do what they are suppose to do because of all the pain med abuse—Tramadol does not help me with pain, just makes me feel nauseated…
Plus they sent me home with a strainer—like something you’d find in the kitchen but this is not a kitchen tool—use this they say, to catch the stone.
I’ve never had a kidney stone.
“How long will that take” I ask—
“less than a week,”
they think….
Great.

My son has kidney stones—
My son has a learning disability
My son has ADD
My son has a little head—or so I think it’s little as compared to his stature.
all things I now must sadly claim as having come from me…
His terrible luck however, I will leave to his father….
I don’t consider my luck to be bad….cause I don’t believe in luck….
Not that this latest ordeal seems very lucky….

So now I’m writhing in pain as I feel like I want to throw up—and I wonder
Where might the absinthe be when you need it?

Just not a good day

There is nothing either good or bad but thinking makes it so.
William Shakespeare

DSCN4240
(clouds before the storm / Julie Cook / 20160

It was a long day.
A bad day.
And all so very overwhelming….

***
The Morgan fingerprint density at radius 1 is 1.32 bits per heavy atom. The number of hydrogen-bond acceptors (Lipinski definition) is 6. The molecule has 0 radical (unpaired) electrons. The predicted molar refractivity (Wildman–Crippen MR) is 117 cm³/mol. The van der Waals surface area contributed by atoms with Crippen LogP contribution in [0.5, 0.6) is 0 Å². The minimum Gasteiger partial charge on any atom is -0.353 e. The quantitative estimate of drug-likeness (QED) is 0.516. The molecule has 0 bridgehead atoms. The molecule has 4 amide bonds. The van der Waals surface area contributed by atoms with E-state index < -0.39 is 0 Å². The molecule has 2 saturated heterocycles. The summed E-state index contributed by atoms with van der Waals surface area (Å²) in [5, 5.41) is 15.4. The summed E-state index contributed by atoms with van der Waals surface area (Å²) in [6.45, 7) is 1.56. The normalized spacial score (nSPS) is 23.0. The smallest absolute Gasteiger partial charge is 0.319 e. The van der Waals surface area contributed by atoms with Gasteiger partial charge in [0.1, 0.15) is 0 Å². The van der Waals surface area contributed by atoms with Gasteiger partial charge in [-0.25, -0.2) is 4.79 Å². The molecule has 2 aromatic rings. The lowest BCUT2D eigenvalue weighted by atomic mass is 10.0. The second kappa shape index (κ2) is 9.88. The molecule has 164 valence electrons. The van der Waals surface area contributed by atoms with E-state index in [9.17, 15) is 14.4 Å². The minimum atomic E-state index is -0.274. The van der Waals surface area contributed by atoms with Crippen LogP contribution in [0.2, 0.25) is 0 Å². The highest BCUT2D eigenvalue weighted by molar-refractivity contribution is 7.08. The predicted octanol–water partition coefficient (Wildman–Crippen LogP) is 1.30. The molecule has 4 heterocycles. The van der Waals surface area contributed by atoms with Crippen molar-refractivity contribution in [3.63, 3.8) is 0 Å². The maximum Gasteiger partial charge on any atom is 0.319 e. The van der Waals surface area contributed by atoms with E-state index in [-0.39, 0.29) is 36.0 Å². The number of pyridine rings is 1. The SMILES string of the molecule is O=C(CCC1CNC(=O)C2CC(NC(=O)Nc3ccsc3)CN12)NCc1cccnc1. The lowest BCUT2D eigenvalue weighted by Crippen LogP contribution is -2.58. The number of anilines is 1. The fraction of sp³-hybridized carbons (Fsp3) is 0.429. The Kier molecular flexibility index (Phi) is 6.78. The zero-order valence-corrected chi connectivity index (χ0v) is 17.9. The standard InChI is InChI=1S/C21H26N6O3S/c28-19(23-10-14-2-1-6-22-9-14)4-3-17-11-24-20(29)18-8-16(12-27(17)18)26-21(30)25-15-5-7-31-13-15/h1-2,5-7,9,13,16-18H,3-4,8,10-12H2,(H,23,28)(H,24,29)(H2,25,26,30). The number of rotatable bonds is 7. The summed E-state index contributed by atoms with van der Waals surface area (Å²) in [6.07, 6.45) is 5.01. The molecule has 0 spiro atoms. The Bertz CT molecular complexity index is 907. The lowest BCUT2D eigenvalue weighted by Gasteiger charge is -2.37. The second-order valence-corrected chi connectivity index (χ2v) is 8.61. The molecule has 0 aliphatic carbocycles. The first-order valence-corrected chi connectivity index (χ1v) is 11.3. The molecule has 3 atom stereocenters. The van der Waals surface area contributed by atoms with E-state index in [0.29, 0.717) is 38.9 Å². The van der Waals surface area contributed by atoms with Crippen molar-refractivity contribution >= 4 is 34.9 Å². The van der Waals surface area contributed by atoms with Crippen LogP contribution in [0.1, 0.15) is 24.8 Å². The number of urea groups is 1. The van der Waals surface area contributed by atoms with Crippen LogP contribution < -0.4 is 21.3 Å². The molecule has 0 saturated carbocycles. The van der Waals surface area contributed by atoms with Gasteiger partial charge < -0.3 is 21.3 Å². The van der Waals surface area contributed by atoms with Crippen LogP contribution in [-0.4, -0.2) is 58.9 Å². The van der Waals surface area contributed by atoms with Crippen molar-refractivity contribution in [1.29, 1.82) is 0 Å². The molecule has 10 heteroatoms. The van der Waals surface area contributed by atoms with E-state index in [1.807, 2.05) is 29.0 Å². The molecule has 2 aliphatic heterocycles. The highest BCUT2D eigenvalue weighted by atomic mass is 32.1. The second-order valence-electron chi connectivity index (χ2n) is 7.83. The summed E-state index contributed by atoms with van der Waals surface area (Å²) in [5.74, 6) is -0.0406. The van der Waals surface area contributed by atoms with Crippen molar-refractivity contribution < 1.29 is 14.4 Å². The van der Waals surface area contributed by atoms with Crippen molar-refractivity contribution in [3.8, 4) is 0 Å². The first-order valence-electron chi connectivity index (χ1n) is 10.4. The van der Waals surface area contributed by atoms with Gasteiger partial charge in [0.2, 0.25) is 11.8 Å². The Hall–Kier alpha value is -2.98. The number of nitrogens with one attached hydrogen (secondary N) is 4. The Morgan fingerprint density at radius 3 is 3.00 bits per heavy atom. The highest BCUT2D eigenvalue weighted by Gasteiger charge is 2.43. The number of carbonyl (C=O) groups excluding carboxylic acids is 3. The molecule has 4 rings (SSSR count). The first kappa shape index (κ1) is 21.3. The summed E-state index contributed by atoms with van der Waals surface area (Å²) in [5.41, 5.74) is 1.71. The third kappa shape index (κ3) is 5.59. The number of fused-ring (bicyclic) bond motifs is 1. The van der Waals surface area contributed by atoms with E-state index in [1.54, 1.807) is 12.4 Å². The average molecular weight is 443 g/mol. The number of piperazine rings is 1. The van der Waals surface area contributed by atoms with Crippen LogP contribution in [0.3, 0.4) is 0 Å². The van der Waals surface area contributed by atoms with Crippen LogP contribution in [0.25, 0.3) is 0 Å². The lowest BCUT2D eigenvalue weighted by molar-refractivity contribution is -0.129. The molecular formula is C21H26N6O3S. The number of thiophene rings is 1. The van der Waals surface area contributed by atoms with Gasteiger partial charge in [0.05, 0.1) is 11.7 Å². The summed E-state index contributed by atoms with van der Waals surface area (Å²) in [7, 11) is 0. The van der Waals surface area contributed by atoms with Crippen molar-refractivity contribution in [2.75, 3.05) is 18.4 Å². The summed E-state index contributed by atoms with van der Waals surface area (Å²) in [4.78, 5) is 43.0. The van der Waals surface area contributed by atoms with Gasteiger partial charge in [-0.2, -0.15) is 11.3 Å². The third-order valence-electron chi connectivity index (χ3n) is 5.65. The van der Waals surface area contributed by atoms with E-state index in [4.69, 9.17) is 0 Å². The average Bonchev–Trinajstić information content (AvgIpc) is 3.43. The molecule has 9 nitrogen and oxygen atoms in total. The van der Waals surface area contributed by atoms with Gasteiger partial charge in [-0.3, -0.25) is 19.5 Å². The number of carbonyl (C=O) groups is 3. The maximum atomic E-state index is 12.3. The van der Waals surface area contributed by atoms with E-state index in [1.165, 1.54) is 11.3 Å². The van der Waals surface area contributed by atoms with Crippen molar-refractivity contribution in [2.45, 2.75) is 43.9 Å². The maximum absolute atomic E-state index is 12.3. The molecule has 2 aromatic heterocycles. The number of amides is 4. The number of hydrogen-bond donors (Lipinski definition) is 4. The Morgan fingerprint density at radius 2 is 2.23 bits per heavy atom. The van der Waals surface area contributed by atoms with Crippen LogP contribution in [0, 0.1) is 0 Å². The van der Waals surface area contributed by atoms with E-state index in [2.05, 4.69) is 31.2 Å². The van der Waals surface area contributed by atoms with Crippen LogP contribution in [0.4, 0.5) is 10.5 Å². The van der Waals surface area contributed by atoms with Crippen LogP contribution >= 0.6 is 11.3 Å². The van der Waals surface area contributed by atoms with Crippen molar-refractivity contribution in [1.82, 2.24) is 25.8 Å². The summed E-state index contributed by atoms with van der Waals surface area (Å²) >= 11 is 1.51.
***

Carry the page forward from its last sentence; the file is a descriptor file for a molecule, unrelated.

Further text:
The dishes still are sitting in the sink…
as I just can’t seem to attend to them.

Cancer is a bad word.
But of course we all already know that don’t we?

My little family has heard that word before.
30 years ago.

We heard it again yesterday.

Aggressive
Invasive.
Advanced stage.

sigh…

A CT scan Friday…just to see how far it’s spread…
Spread…
I always hated that.

He asked how he got this….
“No one knows” was the response.

Next it will be to the oncologist.

We had to buy a wheelchair yesterday because he couldn’t walk from the car to the doctor building…
even with his walker.
He stopped on the curb and told us he could go no further and went to sit down on the curb.
Sweat pouring down his face.
My son grabbed him before he went down for the count.
He could walk last week.
Don’t know what that’s all about.

Lots of change right now.
A little bit too much.
Both good…
both bad…
in this small family’s life

Looking for the balance….

One day, I’ll think about the dishes again…

And He was saying,
“Abba!
Father!
All things are possible for You;
remove this cup from Me;
yet not what I will,
but what You will

Mark 14:36

A traveling we go….

“I love people who make me laugh. I honestly think it’s the thing I like most, to laugh.
It cures a multitude of ills.
It’s probably the most important thing in a person.”

― Audrey Hepburn

“If we couldn’t laugh we would all go insane.”
― Robert Frost

IMG_1967
(Gloria ready to head over to dad’s)

So today, Gloria the dammit doll and I had to travel over to Dad’s.